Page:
By Jane Stoyle Welch
Published June 3, 2022
The Institute of Artificial Intelligence and Data Science held IAD Days (formally CDSE Days) April 26 -28, 2022 following a two-year hiatus. The event attracted over 200 participants including students, faculty, and community researchers.
Previously called CDSE Days, the event brought some of the nation's most prominent scholars of data-enabled science to Buffalo for a week of workshops, lectures and networking. It is one of many planned activities of the newly-formed Institute of Artificial Intelligence and Data Science, which aims to bring together AI, Data Science, and Computational Science researchers in and around the UB community to work together on cutting-edge science.
“IAD Days was an excellent opportunity to experience UB’s unified technical vision for AI and data science,” says Nalini Ratha, associate director for research of the Institute of Artificial Intelligence and Data Science and SUNY Empire Innovation Professor in the Department of Computer Science and Engineering. “Over the three-day event, experts from industry, academia, and UB came together to discuss a wide range of topics, including deepfakes, election security, data science in cell dynamics, COVID-19 surveillance models and AI techniques in healthcare.”
Day 1 was devoted to external speakers from industry, beginning with a tutorial from Moninder Singh, IBM Research, on AI Fairness and Explainability, with a hands-on walk-through with the open-source tool kits AIF 360 and AIX 360. Souma Chowdhury, Karthik Dantu, Ifeoma Nwogu and Atri Rudra, all faculty from the School of Engineering and Applied Sciences also presented their work.
Invited talks included the application of AI in medical imaging by experts from Noel Codella, Microsoft Research and Ziyan Wu, United Imaging.
Student participants, faculty and staff members, and attendees of the IAD Days poster session. Photo: Onion Studio.
David Doermann, Empire Innovation Professor in the Department of Computer Science and Engineering and director of the Institute for Artificial Intelligence and Data Science (IAD), discusses University at Buffalo faculty working in the field of artificial intelligence and data science. Photo: Ken Smith.
Jennifer Surtees, associate professor in the Department of Biochemistry, discusses genomic surveillance of SARS-CoV-2, and the impact it has had on her team’s efforts to track the virus in Erie County and Western New York. Photo: Ken Smith.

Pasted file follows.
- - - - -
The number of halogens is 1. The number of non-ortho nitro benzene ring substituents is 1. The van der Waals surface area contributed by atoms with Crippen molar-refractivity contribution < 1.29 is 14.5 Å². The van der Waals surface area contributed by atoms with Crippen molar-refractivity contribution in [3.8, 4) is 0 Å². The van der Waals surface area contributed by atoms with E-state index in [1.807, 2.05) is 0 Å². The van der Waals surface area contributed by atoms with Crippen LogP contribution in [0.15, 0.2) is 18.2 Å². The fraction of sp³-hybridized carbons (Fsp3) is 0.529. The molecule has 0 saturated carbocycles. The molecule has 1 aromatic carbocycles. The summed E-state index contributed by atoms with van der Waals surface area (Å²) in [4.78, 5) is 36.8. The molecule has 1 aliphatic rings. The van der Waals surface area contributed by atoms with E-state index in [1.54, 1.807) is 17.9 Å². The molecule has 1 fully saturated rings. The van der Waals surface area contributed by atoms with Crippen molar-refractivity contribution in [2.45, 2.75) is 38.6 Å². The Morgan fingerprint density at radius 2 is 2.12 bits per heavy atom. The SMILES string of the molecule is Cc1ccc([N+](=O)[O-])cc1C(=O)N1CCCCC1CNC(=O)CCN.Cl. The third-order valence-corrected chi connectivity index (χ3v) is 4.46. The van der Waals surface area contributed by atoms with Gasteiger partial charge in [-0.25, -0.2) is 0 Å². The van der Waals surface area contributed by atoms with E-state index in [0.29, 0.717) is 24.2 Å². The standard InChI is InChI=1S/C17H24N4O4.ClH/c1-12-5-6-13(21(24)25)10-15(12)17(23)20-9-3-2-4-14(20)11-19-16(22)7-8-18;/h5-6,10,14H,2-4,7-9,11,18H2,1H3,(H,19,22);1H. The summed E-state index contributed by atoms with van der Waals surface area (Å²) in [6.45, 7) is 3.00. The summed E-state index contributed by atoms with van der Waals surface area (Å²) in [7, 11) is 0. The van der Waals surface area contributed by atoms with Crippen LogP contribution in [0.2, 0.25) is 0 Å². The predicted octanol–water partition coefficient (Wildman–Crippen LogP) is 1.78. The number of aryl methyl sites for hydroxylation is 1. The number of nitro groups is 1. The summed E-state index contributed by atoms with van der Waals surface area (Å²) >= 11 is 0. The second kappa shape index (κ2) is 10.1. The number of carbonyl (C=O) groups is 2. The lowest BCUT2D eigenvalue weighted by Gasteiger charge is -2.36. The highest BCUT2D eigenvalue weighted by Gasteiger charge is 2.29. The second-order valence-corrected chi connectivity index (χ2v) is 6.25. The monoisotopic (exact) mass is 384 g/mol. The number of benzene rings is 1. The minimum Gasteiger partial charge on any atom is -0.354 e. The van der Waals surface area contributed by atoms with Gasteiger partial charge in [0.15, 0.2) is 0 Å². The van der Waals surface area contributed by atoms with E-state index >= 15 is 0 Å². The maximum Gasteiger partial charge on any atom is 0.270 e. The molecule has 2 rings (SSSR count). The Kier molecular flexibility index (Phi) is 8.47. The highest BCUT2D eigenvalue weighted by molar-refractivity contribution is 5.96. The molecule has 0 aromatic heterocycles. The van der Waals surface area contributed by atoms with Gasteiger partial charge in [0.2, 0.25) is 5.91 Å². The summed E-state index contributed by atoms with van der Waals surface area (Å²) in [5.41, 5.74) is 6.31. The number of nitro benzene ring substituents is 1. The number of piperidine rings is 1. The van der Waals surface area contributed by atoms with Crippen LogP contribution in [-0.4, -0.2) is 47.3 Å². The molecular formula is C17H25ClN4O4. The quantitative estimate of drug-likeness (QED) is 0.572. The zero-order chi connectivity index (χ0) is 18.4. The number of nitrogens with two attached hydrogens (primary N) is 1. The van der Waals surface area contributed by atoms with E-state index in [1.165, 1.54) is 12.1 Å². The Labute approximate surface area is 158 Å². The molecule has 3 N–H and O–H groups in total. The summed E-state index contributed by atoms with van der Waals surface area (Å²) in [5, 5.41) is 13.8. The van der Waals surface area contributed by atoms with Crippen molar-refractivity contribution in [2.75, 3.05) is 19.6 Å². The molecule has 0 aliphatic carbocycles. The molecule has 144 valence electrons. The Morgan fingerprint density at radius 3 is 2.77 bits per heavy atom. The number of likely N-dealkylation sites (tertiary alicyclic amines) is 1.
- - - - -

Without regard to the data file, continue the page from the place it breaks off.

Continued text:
Cell migration is a critical for many vital processes like wound healing and harmful processes such as cancer metastasis. Wanda Strychalski, associate professor at Case Western Reserve University, explains the use of computational models of single-cell migration and results showing the non-trivial relationship between cell rheology and external environment during migration. Photo: Ken Smith.
The rapid advancement of technology and omnipresent social media have created an environment for AI-synthesized fake media (DeepFakes) to rise. Siwei Lyu, Empire Innovation Professor, broke down types of Deepfakes, ways to fight Deepfakes using AI and drawbacks and limitations of counter technologies. Photo: Madison Dailey.
PhD candidate in computational and data-enabled sciences, Tianmou Liu, shares his findings during the final presentation of the PhD student talks session. Photo: Madison Dailey
The Institute for Artificial Intelligence and Data Science (IAD) welcomes attendees to the poster session. Photo: Onion Studio
Students displayed their research posters on IAD’s monitors during the poster session. Photo: Onion Studio.
Nalini Ratha, Empire Innovation Professor in the Department of Computer Science and Engineering and IAD associate director for research, welcomes attendees to the poster session. Photo: Onion Studio.
Temitope Benson, PhD candidate in computational and data-enabled sciences, discusses and breaks down his research for spectators and fellow graduate students. Photo: Onion Studio
PhD candidate in computational and data-enabled sciences, Vivek Bhavsar, discusses his research with associate professor in chemical and biological engineering Ashlee Ford Versypt. Photo: Onion Studio.
Yihe Yu, a graduate student in computational and data-enabled sciences, shares information on her work with faculty and students attending the poster session. Photo: Onion Studio
Day 2 included a mixture of very relevant and exciting data science applications. Talks were presented by Wanda Strychalski, Case Western Reserve University, and David Doermann, Jacob Neiheisel, Jennifer Surtees and Helen Wang, all from the University at Buffalo.
Day 3 included talks on misinformation by Naniette Coleman, University of California Berkeley, and deepfakes, by Siwei Lyu, University at Buffalo. The presentations were followed by PhD student research talks and concluded with a poster presentation by graduate students at the newly designed Institute for Artificial Intelligence and Data Science facility.
“It was exciting to see the energy this event produced, and we look forward to accelerating from here,” says David Doermann, director of the Institute of Artificial Intelligence and Data Science and a SUNY Empire Innovation Professor in the Department of Computer Science and Engineering.
Participants were able to engage with the speakers for questions in person or remotely throughout the three-day event.
“Thanks to the speakers, session chairs, and participants who made IAD Days 2022 a successful event, and to Marianne Sullivan and James Friedman for their tireless efforts and support in the planning and logistics of this year’s event,” says Ratha. “We look forward to delivering an engaging and exciting IAD Days 2023 event next year.”
More information on the event is available on the IAD website.